@Sommer Richards I just just got my Az. real estate salesperson license. I took classes at ASREB and while working work full-time in a non-real estate career. I took classes at their Gilbert and Scottsdale campus. Gilbert I did evening classes, and Scottsdale I did Sat./Sun. classes. I did it in about 3 weeks. I took the school test right away and passed, and within a week took state/national exam in Phoenix. I passed both tests first time. Its not that hard, having your background in real estate will help you lot, at the minimum you'll know the terminology. I have studied real estate for a long time, which helped give me a head start. There are people who will take just the school exam 2-5 times before they pass. You need to pass the school exam before you can take state/national exam. I think the key to passing is cram your classes into the shortest period of time possible, and once you are done with all your pre-license classes (90hrs) take your tests right away while information is still fresh.
Now that I am licensed I trying to figure out how and where I will put it to use.
Hope this helps. Good Luck!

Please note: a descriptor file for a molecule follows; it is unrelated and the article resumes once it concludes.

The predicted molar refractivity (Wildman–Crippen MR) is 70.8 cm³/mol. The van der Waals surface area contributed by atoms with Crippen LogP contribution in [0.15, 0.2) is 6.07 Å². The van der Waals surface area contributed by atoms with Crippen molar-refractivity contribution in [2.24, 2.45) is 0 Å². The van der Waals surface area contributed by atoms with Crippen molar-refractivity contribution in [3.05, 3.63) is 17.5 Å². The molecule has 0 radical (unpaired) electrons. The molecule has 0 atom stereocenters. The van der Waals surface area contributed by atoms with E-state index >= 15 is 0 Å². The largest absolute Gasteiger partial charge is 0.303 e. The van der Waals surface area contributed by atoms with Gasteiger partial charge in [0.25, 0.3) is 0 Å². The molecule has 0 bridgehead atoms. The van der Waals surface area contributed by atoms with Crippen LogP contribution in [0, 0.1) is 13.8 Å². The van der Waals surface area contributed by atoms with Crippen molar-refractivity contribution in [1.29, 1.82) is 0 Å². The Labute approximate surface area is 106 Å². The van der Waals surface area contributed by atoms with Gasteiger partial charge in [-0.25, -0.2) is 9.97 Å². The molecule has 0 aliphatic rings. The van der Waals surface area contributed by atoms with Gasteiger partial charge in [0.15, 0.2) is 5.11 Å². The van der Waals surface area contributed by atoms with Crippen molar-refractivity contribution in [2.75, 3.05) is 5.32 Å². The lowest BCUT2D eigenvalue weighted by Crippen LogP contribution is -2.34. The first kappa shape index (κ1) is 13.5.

These are some great tips. I am currently in the classes for the California license. I have been talking with KW and they seem to have a great foundation for associate support (to get you on your feet). In CA they won't let you take more than one of the 3 required courses in an 18 day window so I'm looking at a minimum of 54 days until I can finish those. Then it's about 6 weeks for the state to schedule your exam, and who knows how long before my application is processed. I want to get out of my current full-time job and into the industry that I have come to be obsessed with. I didn't feel it made sense to work in one and invest in the other. I think that if the right hand and left hand help each other I will accomplish more.
Good luck @Sommer Richards . I am looking to do the same thing and hoping to make a careful and slow transition into full time real estate. I have some realtor friends who would echo @Joel Owens statements - it's a hustle and it absorbs all of your time, but I see it as an amazing learning experience and a great way to start the investing journey. Way better than my current day job. :)